ThimphuTech was the first technology blog in Bhutan. We started writing it in 2009, just as broadband and mobile internet started to take off. (Although internet in Bhutan was launched in 1999, it was either super-slow or super-expensive, and was only used by a selected few).

In the blog, we wrote about technology and food, but also about plenty of other stuff. The blog became popular and influential in Bhutan. A companion bi-weekly column -- Ask Boaz -- was published for many years in the Kuensel, Bhutan's national newspaper. (The complete Kuensel columns are available as an ebook, Blogging with Dragons).

We stopped updating the blog when we left Bhutan in 2014, but the information within the posts can still prove useful, and thus we decided to keep it online.

We thank all our readers.
Tashi Delek,
Boaz & Galit.

Saturday, April 27, 2013

Funny Photos (K2 #61)

I noticed that in some local magazines and even websites the photos sometimes look stretched or squashed. Why does this happen? How to fix it?
— J. N., Thimphu

Dear J. N.,

Indeed, I’ve seen those photos too. They remind me of the special mirrors placed in clothing shops’ dressing rooms, designed to make you “look” extra thin in that dress. Or funhouse mirrors in amusement parks that make you look extra short or extremely tall.

Let’s bite our teeth into the issue: each photo has a certain aspect ratio, which is the ratio of the width of the photo to its height. Sounds complicated? Not really. For example, a 4”x6” photo of cute puppies has an aspect ratio of 4” divided by 6”, or 2:3 (two-thirds). Computer images also have aspect ratios. A photo which is 1024 pixels (or dots) wide, and 768 pixels high, has an aspect ratio of 1024 divided by 768, or 4:3. A perfectly-square image has an aspect ratio of 1:1, since the height and the width are equal. CD covers, by the way, are square images.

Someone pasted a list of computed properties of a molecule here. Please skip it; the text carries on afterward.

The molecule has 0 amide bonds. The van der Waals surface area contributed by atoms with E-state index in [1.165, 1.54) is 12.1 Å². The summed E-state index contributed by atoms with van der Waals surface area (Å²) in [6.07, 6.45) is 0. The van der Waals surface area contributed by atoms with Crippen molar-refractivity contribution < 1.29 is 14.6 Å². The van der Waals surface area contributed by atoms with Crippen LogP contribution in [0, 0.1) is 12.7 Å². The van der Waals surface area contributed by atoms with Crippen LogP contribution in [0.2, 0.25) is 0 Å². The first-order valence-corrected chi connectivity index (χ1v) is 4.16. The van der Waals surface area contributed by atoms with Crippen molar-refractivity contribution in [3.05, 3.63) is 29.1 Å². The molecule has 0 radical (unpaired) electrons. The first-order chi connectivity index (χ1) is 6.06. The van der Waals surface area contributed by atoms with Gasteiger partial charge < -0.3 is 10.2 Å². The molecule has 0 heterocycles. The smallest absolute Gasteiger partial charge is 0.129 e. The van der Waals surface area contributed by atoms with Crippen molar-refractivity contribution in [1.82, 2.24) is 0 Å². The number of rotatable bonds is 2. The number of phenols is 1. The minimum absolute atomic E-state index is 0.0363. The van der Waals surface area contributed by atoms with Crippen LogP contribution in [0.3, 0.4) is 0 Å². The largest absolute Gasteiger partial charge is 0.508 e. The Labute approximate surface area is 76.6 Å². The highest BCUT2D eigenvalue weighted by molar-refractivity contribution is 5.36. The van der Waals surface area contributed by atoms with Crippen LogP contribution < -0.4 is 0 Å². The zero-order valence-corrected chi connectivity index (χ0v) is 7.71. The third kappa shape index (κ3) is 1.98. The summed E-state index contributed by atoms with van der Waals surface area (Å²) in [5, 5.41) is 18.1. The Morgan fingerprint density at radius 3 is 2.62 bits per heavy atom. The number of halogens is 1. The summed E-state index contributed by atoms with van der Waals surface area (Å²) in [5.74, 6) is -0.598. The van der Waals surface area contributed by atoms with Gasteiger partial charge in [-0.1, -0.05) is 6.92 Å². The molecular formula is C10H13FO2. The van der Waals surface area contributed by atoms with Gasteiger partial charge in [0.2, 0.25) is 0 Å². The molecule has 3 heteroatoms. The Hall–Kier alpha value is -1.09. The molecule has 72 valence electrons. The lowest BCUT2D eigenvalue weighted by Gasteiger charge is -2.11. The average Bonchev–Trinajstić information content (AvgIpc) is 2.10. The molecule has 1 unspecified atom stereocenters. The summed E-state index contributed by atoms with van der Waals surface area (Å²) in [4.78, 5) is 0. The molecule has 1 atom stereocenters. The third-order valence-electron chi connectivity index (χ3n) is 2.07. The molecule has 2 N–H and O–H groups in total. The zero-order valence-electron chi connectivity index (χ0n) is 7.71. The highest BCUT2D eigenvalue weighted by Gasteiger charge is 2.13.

Time is Money

Many people no longer use their fixed line at home, but it is still required if you have a broadband Internet connection. (A fixed line is useful for emergencies as well). If you feel that the monthly hassle of paying the Nu 25 maintenance fee is a waste of time, there’s a solution. Bhutan Telecom allows you to prepay for the line. So next time, ask the person at the counter to make an advance payment of Nu 150, and you won’t need to come again for half a year.
Why do you see these distorted images in some publications? The distortion happens when a photo’s aspect ratio is changed. The graphic editor decided to increase (or decrease) the width or height of the photo, but without a corresponding change in the other dimension. Here’s an example: say that you want to design a beautiful CD cover (remember, it’s a square) using a stunning landscape photo taken with a digital camera – one in which the width is larger than the height. You open the photo in a photo-editing software, such as Photoshop, Picasa, or Microsoft Office Picture Manager, and start decreasing the width until the photo is a perfect square. Notice that while decreasing the width, you did not change the height at all. The photo can now fit nicely as a CD cover, but you have squashed the image and it doesn't look very professional. 

In order to avoid a distorted photo, never resize only the width or only the height. You should resize them together. Some software packages allow you to lock the aspect ratio of a photo when resizing; you will want to use that option. And if the photo does not fit exactly into the space allocated for it - the trick it to crop (remove) unnecessary parts until it fits.

Readers are encouraged to submit technology-related questions to

No comments:

Post a Comment

We love to hear from our readers!
Comments are reviewed before being published, so it might take a few hours before you see your comments posted.

Note: Only a member of this blog may post a comment.